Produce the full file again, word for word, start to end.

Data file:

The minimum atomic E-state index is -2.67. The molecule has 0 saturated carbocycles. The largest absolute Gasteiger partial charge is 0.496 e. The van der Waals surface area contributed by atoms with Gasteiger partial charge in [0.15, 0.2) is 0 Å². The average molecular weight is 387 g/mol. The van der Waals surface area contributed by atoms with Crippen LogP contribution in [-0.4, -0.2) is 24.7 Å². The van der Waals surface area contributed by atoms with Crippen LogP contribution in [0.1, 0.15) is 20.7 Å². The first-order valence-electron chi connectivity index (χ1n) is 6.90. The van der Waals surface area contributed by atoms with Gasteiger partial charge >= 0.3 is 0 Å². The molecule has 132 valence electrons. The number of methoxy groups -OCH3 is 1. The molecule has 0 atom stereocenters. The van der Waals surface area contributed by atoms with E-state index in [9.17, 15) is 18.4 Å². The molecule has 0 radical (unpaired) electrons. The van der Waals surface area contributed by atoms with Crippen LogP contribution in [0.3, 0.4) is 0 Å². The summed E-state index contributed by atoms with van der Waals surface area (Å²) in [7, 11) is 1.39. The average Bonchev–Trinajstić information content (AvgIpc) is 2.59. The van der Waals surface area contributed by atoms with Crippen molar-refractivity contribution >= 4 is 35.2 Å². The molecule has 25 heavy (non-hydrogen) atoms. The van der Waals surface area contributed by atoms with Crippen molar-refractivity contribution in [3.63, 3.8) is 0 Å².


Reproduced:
The minimum atomic E-state index is -2.67. The molecule has 0 saturated carbocycles. The largest absolute Gasteiger partial charge is 0.496 e. The van der Waals surface area contributed by atoms with Gasteiger partial charge in [0.15, 0.2) is 0 Å². The average molecular weight is 387 g/mol. The van der Waals surface area contributed by atoms with Crippen LogP contribution in [-0.4, -0.2) is 24.7 Å². The van der Waals surface area contributed by atoms with Crippen LogP contribution in [0.1, 0.15) is 20.7 Å². The first-order valence-electron chi connectivity index (χ1n) is 6.90. The van der Waals surface area contributed by atoms with Gasteiger partial charge >= 0.3 is 0 Å². The molecule has 132 valence electrons. The number of methoxy groups -OCH3 is 1. The molecule has 0 atom stereocenters. The van der Waals surface area contributed by atoms with E-state index in [9.17, 15) is 18.4 Å². The molecule has 0 radical (unpaired) electrons. The van der Waals surface area contributed by atoms with Crippen LogP contribution in [0.3, 0.4) is 0 Å². The summed E-state index contributed by atoms with van der Waals surface area (Å²) in [7, 11) is 1.39. The average Bonchev–Trinajstić information content (AvgIpc) is 2.59. The van der Waals surface area contributed by atoms with Crippen molar-refractivity contribution >= 4 is 35.2 Å². The molecule has 25 heavy (non-hydrogen) atoms. The van der Waals surface area contributed by atoms with Crippen molar-refractivity contribution in [3.63, 3.8) is 0 Å².